The study was a difference-in-differences cohort design of adverse opioid events and opioid utilization before and after a performance improvement education intervention in network hospitals that participated in the intervention versus matched hospitals that did not receive the intervention. Preinterventional data were obtained retrospectively, and postinterventional data were collected prospectively. The primary hypothesis was that the incidence of opioid adverse events would be reduced in the hospitals that participated in the educational intervention compared to the nonintervention hospitals. The secondary hypothesis was that measures of postoperative use after colorectal, hip, and knee arthroplasty would be reduced and that documentation of opioid best practice guidelines would be observed in the intervention compared to the nonintervention hospitals.
Thirty-two network hospitals were selected to participate in this 6-month pilot opioid stewardship education program from October 2017 to March 2018. A nonintervention cohort of 33 network hospitals was selected by informatics personnel from the pool of network sites not involved in the pilot intervention of similar bed count (±100), location (census divisions), critical access status (yes/no), academic affiliation (yes/no), and visits in the same time period as the study sites. The total number of colorectal, hip, and knee arthroplasties had to be within 5% of the total surgical volume of the intervention site of the same demographics. The nonintervention hospitals followed standard of care and were unaware of their participation in the study.
The intervention was developed in collaboration with anesthesiologists who specialize in the management of acute and chronic pain. The core intervention was a care bundle comprising six evidence-based webinar presentations of best practice guidelines for opioid analgesia use. The topics of these presentations were (1) safer opioid medicine guidelines to decrease overuse, misuse, and inappropriate prescribing; (2) preoperative surgical screening and opioid medication management for surgical procedures including nerve blocks; (3) multimodal pain management strategies and documentation; (4) postoperative pain and sedation screening, safe use of patient controlled analgesia, technology, the role of nursing response, and handoffs in patients receiving opioids; (5) management of postoperative pain including discharge planning, storage, and disposal of opioids; and (6) overview of addiction, basis of screening, interventions and referrals for treatment, and patient and family engagement for prevention of opioid misuse. These educational presentations were supplemented by three additional activities: (1) on-site education and technical assistance, office hours, and coaching calls; (2) tools and resources, including monthly performance reports, evidence-based guidelines, etc.; and (3) patient and family engagement sessions in care planning.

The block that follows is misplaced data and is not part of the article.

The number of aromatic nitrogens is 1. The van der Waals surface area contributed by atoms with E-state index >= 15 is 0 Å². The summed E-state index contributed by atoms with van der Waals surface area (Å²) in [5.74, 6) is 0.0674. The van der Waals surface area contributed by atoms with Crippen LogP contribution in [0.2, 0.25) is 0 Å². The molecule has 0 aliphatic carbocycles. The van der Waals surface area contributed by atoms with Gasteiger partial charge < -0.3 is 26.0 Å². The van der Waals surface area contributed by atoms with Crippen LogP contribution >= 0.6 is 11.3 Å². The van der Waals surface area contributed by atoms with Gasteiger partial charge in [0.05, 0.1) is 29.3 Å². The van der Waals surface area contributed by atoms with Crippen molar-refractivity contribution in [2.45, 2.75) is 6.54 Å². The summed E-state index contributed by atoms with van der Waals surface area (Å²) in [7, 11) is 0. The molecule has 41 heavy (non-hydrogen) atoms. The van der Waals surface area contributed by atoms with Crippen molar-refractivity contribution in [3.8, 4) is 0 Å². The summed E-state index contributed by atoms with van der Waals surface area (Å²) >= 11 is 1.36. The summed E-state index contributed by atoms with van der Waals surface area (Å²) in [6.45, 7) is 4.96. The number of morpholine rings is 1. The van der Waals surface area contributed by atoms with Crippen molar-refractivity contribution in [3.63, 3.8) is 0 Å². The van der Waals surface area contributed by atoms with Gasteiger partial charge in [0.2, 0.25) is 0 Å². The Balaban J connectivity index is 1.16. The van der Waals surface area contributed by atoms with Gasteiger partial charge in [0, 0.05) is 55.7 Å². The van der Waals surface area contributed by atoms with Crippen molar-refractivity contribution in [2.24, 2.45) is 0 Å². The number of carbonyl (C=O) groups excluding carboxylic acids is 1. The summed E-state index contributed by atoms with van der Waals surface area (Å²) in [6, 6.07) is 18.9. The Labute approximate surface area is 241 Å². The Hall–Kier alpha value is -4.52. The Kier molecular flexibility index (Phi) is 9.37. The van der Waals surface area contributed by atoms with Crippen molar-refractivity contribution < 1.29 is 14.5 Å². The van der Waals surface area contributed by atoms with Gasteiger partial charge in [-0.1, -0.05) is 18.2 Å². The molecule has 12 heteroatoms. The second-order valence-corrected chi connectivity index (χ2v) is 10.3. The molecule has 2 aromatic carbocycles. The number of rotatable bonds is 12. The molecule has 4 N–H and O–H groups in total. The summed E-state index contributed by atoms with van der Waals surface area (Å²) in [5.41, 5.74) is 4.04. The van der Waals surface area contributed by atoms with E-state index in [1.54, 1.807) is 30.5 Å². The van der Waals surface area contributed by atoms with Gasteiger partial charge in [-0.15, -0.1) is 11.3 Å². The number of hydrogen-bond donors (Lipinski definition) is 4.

Employing a rapid Plan-Do-Study-Act cycle design, the intervention used a multidisciplinary approach to measure reduction and/or prevention of opioid-related harm among adult hospitalized patients, opioid use in patients undergoing elective hip or knee arthroplasty or colectomy procedures, and adherence to best practice guidelines for opioid administration. Participating hospitals were required to identify multidisciplinary teams to lead the work including one anesthesiology champion. Teams were composed of a range of clinical and nonclinical staff, including hospital executive leadership, quality and nursing leadership and staff, emergency medicine and anesthesiology clinicians, pharmacists, and staff working in regulatory compliance and patient safety.
Opioid-related adverse events, measures of postoperative opioid utilization, and opioid use best practice procedures were selected before the intervention. Three sentinels of opioid related adverse events were selected: (1) opioid overdose, wrong substance given or taken in error, (2) naloxone administration, and (3) respiratory failure causing prolonged ventilation. Opioid overdose, wrong substance given or taken in error rates were determined by number of hospitalized patients with a secondary International Classification of Diseases, Ninth Revision or Tenth Revision diagnostic code (International Classification of Diseases, Ninth Revision: 965.09, E850.2 or International Classification of Diseases, Tenth Revision: T40.2X*A, TX40.4X*A, T40.60*A, TX40.68*A, TX40.0X*A) that was not present on admission of the number of acute care inpatients 18 yr or older discharged during the same period. The accuracy of using International Classification of Diseases, Ninth Revision or Tenth Revision codes to assess opioid overdose, wrong substance given or taken in error using these diagnostic codes has been demonstrated to be 96.3%, with a positive predictive value between 76 and 81%.5,6 Naloxone reversal rates were determined by the number of inpatients administered naloxone out of the number of acute inpatients who received an opioid analgesic during their hospital stay. Patients treated with naloxone in the emergency department or for the treatment of nausea (International Classification of Diseases, Ninth Revision: 787.01, 787.02 or International Classification of Diseases, Tenth Revision: R11.0, R11.2) or pruritus (International Classification of Diseases, Ninth Revision: 698* or International Classification of Diseases, Tenth Revision: L29*) were excluded. Respiratory failure was defined as postoperative respiratory failure as a secondary diagnosis, prolonged mechanical ventilation or reintubation in elective surgical patients 18 yr of age or older. Excluded are respiratory failure as a primary diagnosis; acute respiratory failure on admission; tracheostomy as the only operating room procedure or tracheostomy before the first operating room procedure; neuromuscular disorders; laryngeal, oropharyngeal, or craniofacial surgery involving significant risk of airway compromise; craniofacial anomalies that had a procedure for the face, esophageal resection, lung cancer, lung transplant, or degenerative neurologic disorders; cases with respiratory or circulatory diseases; and obstetric discharges. The incidence was determined by the number of postoperative patients with a diagnostic code of respiratory failure (International Classification of Diseases, Tenth Revision-Procedure Coding System: ACURF2D*, PR9672P*, PR9671P*, and PR9604P*) of the total number of elective surgical discharged patients after an operating room procedure. These specifications are in line with those defined per the Agency for Healthcare Research and Quality (North Bethesda, Maryland) Quality Indicators Version 6.0.7 Opioid adverse events were extracted from the electronic medical records starting September 2016 and ending October 2018.